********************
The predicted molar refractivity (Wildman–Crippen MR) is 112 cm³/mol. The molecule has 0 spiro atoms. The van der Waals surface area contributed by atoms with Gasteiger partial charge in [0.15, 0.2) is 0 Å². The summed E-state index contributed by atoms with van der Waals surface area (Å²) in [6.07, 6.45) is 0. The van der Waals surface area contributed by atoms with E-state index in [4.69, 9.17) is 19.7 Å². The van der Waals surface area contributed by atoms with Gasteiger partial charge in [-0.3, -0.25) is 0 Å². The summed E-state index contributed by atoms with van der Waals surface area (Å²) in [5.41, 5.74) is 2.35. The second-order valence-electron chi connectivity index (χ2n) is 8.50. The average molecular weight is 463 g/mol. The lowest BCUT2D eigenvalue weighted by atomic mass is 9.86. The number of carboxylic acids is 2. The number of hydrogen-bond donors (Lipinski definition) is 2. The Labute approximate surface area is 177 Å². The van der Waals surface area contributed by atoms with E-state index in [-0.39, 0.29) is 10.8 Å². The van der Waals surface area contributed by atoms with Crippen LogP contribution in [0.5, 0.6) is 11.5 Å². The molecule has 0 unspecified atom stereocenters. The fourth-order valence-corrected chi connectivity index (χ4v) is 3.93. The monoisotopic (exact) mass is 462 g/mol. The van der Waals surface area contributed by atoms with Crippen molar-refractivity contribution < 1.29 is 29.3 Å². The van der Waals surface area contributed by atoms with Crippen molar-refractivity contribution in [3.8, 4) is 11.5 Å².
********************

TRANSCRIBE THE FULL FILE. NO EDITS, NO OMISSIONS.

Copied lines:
The predicted molar refractivity (Wildman–Crippen MR) is 112 cm³/mol. The molecule has 0 spiro atoms. The van der Waals surface area contributed by atoms with Gasteiger partial charge in [0.15, 0.2) is 0 Å². The summed E-state index contributed by atoms with van der Waals surface area (Å²) in [6.07, 6.45) is 0. The van der Waals surface area contributed by atoms with E-state index in [4.69, 9.17) is 19.7 Å². The van der Waals surface area contributed by atoms with Gasteiger partial charge in [-0.3, -0.25) is 0 Å². The summed E-state index contributed by atoms with van der Waals surface area (Å²) in [5.41, 5.74) is 2.35. The second-order valence-electron chi connectivity index (χ2n) is 8.50. The average molecular weight is 463 g/mol. The lowest BCUT2D eigenvalue weighted by atomic mass is 9.86. The number of carboxylic acids is 2. The number of hydrogen-bond donors (Lipinski definition) is 2. The Labute approximate surface area is 177 Å². The van der Waals surface area contributed by atoms with E-state index in [-0.39, 0.29) is 10.8 Å². The van der Waals surface area contributed by atoms with Crippen LogP contribution in [0.5, 0.6) is 11.5 Å². The molecule has 0 unspecified atom stereocenters. The fourth-order valence-corrected chi connectivity index (χ4v) is 3.93. The monoisotopic (exact) mass is 462 g/mol. The van der Waals surface area contributed by atoms with Crippen molar-refractivity contribution < 1.29 is 29.3 Å². The van der Waals surface area contributed by atoms with Crippen molar-refractivity contribution in [3.8, 4) is 11.5 Å².